Project Type: Religious      < Previous Project      Next Project >
Project Type: Historic Preservation & Adaptive Reuse      < Previous Project      Next Project >

Trinity Lutheran Church

New Orleans, Louisiana

The firm was designing interior improvements to the interior of this small, circa 1911 Lutheran church—the fourth oldest one in New Orleans-- on historic Algiers Point across from New Orleans’ Vieux Carre when Hurricane Katrina struck. The church’s roof and a stained glass window were damaged and its steeple was blown down and fell into the street. Water infiltrated the worship space requiring a full restoration of the interior along with construction of a new steeple. Investigation of what remained of the existing wood-framed structure indicated that the steeple had been poorly constructed in the first place. Because there were no drawings of the original building available and what remained of the original steeple structure was taken away by recovery crews before it could be measured, the architects had to work by conjecture from photographs to develop drawings for the work to be performed, particularly with regard to the new steeple’s height and detailing.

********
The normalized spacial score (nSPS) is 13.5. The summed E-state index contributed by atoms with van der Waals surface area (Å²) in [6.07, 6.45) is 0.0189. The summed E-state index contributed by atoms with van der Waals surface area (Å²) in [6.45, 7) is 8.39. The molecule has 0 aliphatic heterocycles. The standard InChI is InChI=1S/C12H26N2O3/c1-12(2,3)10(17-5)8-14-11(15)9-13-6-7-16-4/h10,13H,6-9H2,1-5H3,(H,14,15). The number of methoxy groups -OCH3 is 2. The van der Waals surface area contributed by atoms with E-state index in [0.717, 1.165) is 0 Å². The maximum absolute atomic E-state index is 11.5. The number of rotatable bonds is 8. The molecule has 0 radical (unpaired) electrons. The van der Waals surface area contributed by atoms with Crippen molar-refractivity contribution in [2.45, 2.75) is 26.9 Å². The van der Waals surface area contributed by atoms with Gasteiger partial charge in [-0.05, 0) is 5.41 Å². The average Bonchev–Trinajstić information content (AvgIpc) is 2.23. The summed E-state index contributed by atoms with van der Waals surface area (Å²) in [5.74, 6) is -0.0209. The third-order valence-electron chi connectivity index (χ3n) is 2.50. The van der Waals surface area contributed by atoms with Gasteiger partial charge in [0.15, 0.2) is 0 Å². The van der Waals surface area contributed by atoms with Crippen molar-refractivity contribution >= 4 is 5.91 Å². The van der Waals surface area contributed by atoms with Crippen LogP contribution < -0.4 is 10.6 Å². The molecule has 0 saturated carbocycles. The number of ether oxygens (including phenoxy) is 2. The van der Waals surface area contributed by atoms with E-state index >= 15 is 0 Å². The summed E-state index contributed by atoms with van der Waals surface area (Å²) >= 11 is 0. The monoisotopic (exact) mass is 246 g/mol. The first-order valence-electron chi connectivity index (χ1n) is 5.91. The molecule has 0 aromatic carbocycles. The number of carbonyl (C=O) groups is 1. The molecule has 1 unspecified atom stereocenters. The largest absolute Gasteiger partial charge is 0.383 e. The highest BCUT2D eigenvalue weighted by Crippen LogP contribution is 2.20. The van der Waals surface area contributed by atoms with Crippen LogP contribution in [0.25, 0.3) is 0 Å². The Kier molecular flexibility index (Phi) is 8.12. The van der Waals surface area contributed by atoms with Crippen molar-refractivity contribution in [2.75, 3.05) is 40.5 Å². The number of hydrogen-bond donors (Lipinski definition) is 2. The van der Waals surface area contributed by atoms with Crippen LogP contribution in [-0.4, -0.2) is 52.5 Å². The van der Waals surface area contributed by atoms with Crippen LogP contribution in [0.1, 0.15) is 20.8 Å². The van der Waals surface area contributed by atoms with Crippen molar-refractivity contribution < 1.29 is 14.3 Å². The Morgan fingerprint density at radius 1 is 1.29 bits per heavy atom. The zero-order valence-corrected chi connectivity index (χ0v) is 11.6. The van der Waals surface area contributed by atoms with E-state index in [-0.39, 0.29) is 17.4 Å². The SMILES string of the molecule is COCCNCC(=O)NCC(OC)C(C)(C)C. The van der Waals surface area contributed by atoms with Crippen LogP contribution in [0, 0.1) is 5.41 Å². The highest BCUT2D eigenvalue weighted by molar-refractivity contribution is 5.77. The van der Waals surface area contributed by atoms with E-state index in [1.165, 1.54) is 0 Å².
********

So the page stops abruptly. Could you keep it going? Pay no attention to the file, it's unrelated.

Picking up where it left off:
The interior underwent plaster repair and painting work and an original wood floor covered by asbestos tile was revealed and refinished. The organ works were also relocated which allowed the front of the church to be opened up to approximate the original worship space. New lighting was installed throughout. The project won an Associated Builders and Contractors’ Eagle Award, a national award of excellence in 2008.

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